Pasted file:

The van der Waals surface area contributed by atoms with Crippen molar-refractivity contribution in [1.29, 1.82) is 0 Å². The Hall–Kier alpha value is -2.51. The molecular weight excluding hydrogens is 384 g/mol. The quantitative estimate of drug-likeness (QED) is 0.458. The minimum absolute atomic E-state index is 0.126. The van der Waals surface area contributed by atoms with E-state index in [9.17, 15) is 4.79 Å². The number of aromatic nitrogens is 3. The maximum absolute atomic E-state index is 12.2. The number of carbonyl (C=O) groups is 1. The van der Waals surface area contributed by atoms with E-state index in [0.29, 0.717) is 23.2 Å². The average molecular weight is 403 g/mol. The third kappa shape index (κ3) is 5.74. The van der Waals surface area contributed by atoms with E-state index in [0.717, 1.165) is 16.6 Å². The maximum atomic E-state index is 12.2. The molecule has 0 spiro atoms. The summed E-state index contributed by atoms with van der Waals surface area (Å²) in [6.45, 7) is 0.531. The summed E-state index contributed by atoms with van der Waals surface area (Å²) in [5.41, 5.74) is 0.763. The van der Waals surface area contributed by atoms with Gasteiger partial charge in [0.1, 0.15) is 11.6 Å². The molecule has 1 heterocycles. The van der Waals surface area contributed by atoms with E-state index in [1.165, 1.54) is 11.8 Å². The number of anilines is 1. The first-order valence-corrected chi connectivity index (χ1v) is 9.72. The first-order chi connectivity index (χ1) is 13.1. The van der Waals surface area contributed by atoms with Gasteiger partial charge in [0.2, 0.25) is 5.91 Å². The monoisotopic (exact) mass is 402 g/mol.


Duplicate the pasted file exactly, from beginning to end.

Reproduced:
The van der Waals surface area contributed by atoms with Crippen molar-refractivity contribution in [1.29, 1.82) is 0 Å². The Hall–Kier alpha value is -2.51. The molecular weight excluding hydrogens is 384 g/mol. The quantitative estimate of drug-likeness (QED) is 0.458. The minimum absolute atomic E-state index is 0.126. The van der Waals surface area contributed by atoms with E-state index in [9.17, 15) is 4.79 Å². The number of aromatic nitrogens is 3. The maximum absolute atomic E-state index is 12.2. The number of carbonyl (C=O) groups is 1. The van der Waals surface area contributed by atoms with E-state index in [0.29, 0.717) is 23.2 Å². The average molecular weight is 403 g/mol. The third kappa shape index (κ3) is 5.74. The van der Waals surface area contributed by atoms with E-state index in [0.717, 1.165) is 16.6 Å². The maximum atomic E-state index is 12.2. The molecule has 0 spiro atoms. The summed E-state index contributed by atoms with van der Waals surface area (Å²) in [6.45, 7) is 0.531. The summed E-state index contributed by atoms with van der Waals surface area (Å²) in [5.41, 5.74) is 0.763. The van der Waals surface area contributed by atoms with Gasteiger partial charge in [0.1, 0.15) is 11.6 Å². The molecule has 1 heterocycles. The van der Waals surface area contributed by atoms with E-state index in [1.165, 1.54) is 11.8 Å². The number of anilines is 1. The first-order valence-corrected chi connectivity index (χ1v) is 9.72. The first-order chi connectivity index (χ1) is 13.1. The van der Waals surface area contributed by atoms with Gasteiger partial charge in [0.2, 0.25) is 5.91 Å². The monoisotopic (exact) mass is 402 g/mol.